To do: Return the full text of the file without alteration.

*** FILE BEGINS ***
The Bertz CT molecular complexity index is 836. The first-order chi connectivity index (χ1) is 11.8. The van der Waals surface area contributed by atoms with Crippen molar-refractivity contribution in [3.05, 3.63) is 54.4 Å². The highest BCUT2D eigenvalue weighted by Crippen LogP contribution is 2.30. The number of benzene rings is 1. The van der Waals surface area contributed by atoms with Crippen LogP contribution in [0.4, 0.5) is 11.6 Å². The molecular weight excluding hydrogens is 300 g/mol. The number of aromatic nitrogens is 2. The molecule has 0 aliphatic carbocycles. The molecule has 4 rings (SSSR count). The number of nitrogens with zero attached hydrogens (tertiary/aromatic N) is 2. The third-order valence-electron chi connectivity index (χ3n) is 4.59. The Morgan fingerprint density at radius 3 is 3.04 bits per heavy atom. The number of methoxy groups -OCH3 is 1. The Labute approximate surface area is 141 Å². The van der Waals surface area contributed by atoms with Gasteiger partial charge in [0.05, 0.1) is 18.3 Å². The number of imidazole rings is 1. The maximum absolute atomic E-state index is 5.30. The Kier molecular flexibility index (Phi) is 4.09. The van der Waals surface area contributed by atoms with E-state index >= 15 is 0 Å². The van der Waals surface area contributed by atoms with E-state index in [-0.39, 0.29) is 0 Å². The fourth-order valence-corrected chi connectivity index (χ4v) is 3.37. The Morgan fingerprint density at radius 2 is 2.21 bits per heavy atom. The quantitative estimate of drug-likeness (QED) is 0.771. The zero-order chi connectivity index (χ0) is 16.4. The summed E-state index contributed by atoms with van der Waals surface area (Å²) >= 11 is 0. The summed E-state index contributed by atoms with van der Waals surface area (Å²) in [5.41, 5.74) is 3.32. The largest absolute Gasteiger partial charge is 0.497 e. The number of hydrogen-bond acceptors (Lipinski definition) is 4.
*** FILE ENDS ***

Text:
The Bertz CT molecular complexity index is 836. The first-order chi connectivity index (χ1) is 11.8. The van der Waals surface area contributed by atoms with Crippen molar-refractivity contribution in [3.05, 3.63) is 54.4 Å². The highest BCUT2D eigenvalue weighted by Crippen LogP contribution is 2.30. The number of benzene rings is 1. The van der Waals surface area contributed by atoms with Crippen LogP contribution in [0.4, 0.5) is 11.6 Å². The molecular weight excluding hydrogens is 300 g/mol. The number of aromatic nitrogens is 2. The molecule has 0 aliphatic carbocycles. The molecule has 4 rings (SSSR count). The number of nitrogens with zero attached hydrogens (tertiary/aromatic N) is 2. The third-order valence-electron chi connectivity index (χ3n) is 4.59. The Morgan fingerprint density at radius 3 is 3.04 bits per heavy atom. The number of methoxy groups -OCH3 is 1. The Labute approximate surface area is 141 Å². The van der Waals surface area contributed by atoms with Gasteiger partial charge in [0.05, 0.1) is 18.3 Å². The number of imidazole rings is 1. The maximum absolute atomic E-state index is 5.30. The Kier molecular flexibility index (Phi) is 4.09. The van der Waals surface area contributed by atoms with E-state index >= 15 is 0 Å². The van der Waals surface area contributed by atoms with E-state index in [-0.39, 0.29) is 0 Å². The fourth-order valence-corrected chi connectivity index (χ4v) is 3.37. The Morgan fingerprint density at radius 2 is 2.21 bits per heavy atom. The quantitative estimate of drug-likeness (QED) is 0.771. The zero-order chi connectivity index (χ0) is 16.4. The summed E-state index contributed by atoms with van der Waals surface area (Å²) >= 11 is 0. The summed E-state index contributed by atoms with van der Waals surface area (Å²) in [5.41, 5.74) is 3.32. The largest absolute Gasteiger partial charge is 0.497 e. The number of hydrogen-bond acceptors (Lipinski definition) is 4.